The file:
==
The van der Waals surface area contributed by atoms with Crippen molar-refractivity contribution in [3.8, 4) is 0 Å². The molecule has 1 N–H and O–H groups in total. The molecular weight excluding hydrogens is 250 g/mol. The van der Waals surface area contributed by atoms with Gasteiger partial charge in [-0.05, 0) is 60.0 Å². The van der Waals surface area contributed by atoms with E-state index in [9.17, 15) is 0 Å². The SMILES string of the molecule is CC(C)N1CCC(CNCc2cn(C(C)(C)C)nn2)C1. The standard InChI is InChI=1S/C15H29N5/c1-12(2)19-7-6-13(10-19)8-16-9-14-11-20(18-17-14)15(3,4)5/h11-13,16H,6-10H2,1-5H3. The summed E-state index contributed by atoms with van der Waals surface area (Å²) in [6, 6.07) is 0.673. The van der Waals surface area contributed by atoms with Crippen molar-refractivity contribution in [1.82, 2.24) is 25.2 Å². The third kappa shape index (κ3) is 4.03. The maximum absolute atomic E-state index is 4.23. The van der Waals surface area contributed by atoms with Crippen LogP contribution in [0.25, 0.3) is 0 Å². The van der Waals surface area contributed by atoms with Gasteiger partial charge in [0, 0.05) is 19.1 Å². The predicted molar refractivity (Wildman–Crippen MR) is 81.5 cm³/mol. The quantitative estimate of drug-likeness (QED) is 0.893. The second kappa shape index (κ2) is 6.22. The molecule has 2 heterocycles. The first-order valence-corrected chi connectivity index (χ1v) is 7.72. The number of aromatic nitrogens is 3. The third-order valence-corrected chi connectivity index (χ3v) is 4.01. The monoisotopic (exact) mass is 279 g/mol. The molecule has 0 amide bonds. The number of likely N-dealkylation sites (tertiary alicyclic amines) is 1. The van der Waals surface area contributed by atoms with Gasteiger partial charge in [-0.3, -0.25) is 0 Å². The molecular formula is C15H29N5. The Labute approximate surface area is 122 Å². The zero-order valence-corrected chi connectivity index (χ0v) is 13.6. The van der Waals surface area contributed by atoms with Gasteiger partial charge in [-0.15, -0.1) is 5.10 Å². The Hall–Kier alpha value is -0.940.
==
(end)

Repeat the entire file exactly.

The van der Waals surface area contributed by atoms with Crippen molar-refractivity contribution in [3.8, 4) is 0 Å². The molecule has 1 N–H and O–H groups in total. The molecular weight excluding hydrogens is 250 g/mol. The van der Waals surface area contributed by atoms with Gasteiger partial charge in [-0.05, 0) is 60.0 Å². The van der Waals surface area contributed by atoms with E-state index in [9.17, 15) is 0 Å². The SMILES string of the molecule is CC(C)N1CCC(CNCc2cn(C(C)(C)C)nn2)C1. The standard InChI is InChI=1S/C15H29N5/c1-12(2)19-7-6-13(10-19)8-16-9-14-11-20(18-17-14)15(3,4)5/h11-13,16H,6-10H2,1-5H3. The summed E-state index contributed by atoms with van der Waals surface area (Å²) in [6, 6.07) is 0.673. The van der Waals surface area contributed by atoms with Crippen molar-refractivity contribution in [1.82, 2.24) is 25.2 Å². The third kappa shape index (κ3) is 4.03. The maximum absolute atomic E-state index is 4.23. The van der Waals surface area contributed by atoms with Crippen LogP contribution in [0.25, 0.3) is 0 Å². The van der Waals surface area contributed by atoms with Gasteiger partial charge in [0, 0.05) is 19.1 Å². The predicted molar refractivity (Wildman–Crippen MR) is 81.5 cm³/mol. The quantitative estimate of drug-likeness (QED) is 0.893. The second kappa shape index (κ2) is 6.22. The molecule has 2 heterocycles. The first-order valence-corrected chi connectivity index (χ1v) is 7.72. The number of aromatic nitrogens is 3. The third-order valence-corrected chi connectivity index (χ3v) is 4.01. The monoisotopic (exact) mass is 279 g/mol. The molecule has 0 amide bonds. The number of likely N-dealkylation sites (tertiary alicyclic amines) is 1. The van der Waals surface area contributed by atoms with Gasteiger partial charge in [-0.3, -0.25) is 0 Å². The molecular formula is C15H29N5. The Labute approximate surface area is 122 Å². The zero-order valence-corrected chi connectivity index (χ0v) is 13.6. The van der Waals surface area contributed by atoms with Gasteiger partial charge in [-0.15, -0.1) is 5.10 Å². The Hall–Kier alpha value is -0.940.